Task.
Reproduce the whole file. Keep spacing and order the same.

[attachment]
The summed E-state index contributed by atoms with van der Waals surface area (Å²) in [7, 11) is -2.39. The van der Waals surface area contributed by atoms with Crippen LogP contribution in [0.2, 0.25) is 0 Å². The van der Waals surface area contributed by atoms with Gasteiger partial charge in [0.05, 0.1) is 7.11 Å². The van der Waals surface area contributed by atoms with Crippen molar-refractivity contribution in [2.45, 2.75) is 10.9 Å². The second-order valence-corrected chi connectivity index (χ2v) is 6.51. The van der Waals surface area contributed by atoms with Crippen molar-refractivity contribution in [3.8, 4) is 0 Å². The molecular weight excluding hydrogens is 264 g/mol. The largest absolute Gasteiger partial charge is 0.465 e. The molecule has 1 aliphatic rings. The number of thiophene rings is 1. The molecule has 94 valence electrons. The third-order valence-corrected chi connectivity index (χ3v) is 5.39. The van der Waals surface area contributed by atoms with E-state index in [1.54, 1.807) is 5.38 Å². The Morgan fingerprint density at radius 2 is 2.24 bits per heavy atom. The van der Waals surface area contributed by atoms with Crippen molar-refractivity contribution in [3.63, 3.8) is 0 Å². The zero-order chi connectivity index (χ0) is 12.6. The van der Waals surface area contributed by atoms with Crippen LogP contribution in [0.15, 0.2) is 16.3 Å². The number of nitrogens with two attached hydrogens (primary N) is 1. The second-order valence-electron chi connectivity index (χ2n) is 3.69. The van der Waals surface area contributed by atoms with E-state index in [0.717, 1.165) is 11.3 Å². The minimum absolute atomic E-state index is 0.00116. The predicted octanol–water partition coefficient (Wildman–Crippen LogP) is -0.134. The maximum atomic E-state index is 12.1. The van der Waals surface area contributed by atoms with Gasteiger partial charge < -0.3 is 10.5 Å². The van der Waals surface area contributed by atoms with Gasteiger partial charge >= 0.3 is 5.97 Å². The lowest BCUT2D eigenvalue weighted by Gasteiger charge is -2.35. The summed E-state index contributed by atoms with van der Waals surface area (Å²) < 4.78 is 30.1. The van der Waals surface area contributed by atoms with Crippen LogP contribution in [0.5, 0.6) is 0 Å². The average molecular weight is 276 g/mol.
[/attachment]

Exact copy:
The summed E-state index contributed by atoms with van der Waals surface area (Å²) in [7, 11) is -2.39. The van der Waals surface area contributed by atoms with Crippen LogP contribution in [0.2, 0.25) is 0 Å². The van der Waals surface area contributed by atoms with Gasteiger partial charge in [0.05, 0.1) is 7.11 Å². The van der Waals surface area contributed by atoms with Crippen molar-refractivity contribution in [2.45, 2.75) is 10.9 Å². The second-order valence-corrected chi connectivity index (χ2v) is 6.51. The van der Waals surface area contributed by atoms with Crippen molar-refractivity contribution in [3.8, 4) is 0 Å². The molecular weight excluding hydrogens is 264 g/mol. The largest absolute Gasteiger partial charge is 0.465 e. The molecule has 1 aliphatic rings. The number of thiophene rings is 1. The molecule has 94 valence electrons. The third-order valence-corrected chi connectivity index (χ3v) is 5.39. The van der Waals surface area contributed by atoms with E-state index in [1.54, 1.807) is 5.38 Å². The Morgan fingerprint density at radius 2 is 2.24 bits per heavy atom. The van der Waals surface area contributed by atoms with Crippen molar-refractivity contribution in [3.63, 3.8) is 0 Å². The zero-order chi connectivity index (χ0) is 12.6. The van der Waals surface area contributed by atoms with Crippen LogP contribution in [0.15, 0.2) is 16.3 Å². The number of nitrogens with two attached hydrogens (primary N) is 1. The second-order valence-electron chi connectivity index (χ2n) is 3.69. The van der Waals surface area contributed by atoms with E-state index in [0.717, 1.165) is 11.3 Å². The minimum absolute atomic E-state index is 0.00116. The predicted octanol–water partition coefficient (Wildman–Crippen LogP) is -0.134. The maximum atomic E-state index is 12.1. The van der Waals surface area contributed by atoms with Gasteiger partial charge < -0.3 is 10.5 Å². The van der Waals surface area contributed by atoms with Gasteiger partial charge >= 0.3 is 5.97 Å². The lowest BCUT2D eigenvalue weighted by Gasteiger charge is -2.35. The summed E-state index contributed by atoms with van der Waals surface area (Å²) < 4.78 is 30.1. The van der Waals surface area contributed by atoms with Crippen LogP contribution in [0.5, 0.6) is 0 Å². The average molecular weight is 276 g/mol.